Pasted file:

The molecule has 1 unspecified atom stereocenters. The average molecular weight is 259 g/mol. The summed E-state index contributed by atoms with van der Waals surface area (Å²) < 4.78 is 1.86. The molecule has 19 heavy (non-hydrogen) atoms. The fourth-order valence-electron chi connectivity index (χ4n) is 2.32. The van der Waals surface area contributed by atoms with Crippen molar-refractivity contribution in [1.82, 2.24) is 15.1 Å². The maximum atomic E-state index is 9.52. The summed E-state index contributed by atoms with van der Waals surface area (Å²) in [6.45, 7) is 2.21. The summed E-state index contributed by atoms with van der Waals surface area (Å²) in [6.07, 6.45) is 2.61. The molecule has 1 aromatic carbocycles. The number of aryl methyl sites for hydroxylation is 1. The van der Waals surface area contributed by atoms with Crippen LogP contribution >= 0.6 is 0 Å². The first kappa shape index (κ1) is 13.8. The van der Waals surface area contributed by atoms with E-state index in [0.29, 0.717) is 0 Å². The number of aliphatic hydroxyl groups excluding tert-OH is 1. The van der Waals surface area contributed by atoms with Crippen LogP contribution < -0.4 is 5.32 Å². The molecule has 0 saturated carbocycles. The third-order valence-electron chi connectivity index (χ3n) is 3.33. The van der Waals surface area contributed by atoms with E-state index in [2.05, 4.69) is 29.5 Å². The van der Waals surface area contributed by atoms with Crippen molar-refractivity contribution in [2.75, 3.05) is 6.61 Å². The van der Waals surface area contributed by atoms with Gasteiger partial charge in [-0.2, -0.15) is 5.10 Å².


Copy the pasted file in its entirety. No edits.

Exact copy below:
The molecule has 1 unspecified atom stereocenters. The average molecular weight is 259 g/mol. The summed E-state index contributed by atoms with van der Waals surface area (Å²) < 4.78 is 1.86. The molecule has 19 heavy (non-hydrogen) atoms. The fourth-order valence-electron chi connectivity index (χ4n) is 2.32. The van der Waals surface area contributed by atoms with Crippen molar-refractivity contribution in [1.82, 2.24) is 15.1 Å². The maximum atomic E-state index is 9.52. The summed E-state index contributed by atoms with van der Waals surface area (Å²) in [6.45, 7) is 2.21. The summed E-state index contributed by atoms with van der Waals surface area (Å²) in [6.07, 6.45) is 2.61. The molecule has 1 aromatic carbocycles. The number of aryl methyl sites for hydroxylation is 1. The van der Waals surface area contributed by atoms with Crippen LogP contribution >= 0.6 is 0 Å². The first kappa shape index (κ1) is 13.8. The van der Waals surface area contributed by atoms with E-state index in [0.29, 0.717) is 0 Å². The number of aliphatic hydroxyl groups excluding tert-OH is 1. The van der Waals surface area contributed by atoms with Crippen LogP contribution < -0.4 is 5.32 Å². The molecule has 0 saturated carbocycles. The third-order valence-electron chi connectivity index (χ3n) is 3.33. The van der Waals surface area contributed by atoms with E-state index in [2.05, 4.69) is 29.5 Å². The van der Waals surface area contributed by atoms with Crippen molar-refractivity contribution in [2.75, 3.05) is 6.61 Å². The van der Waals surface area contributed by atoms with Gasteiger partial charge in [-0.2, -0.15) is 5.10 Å².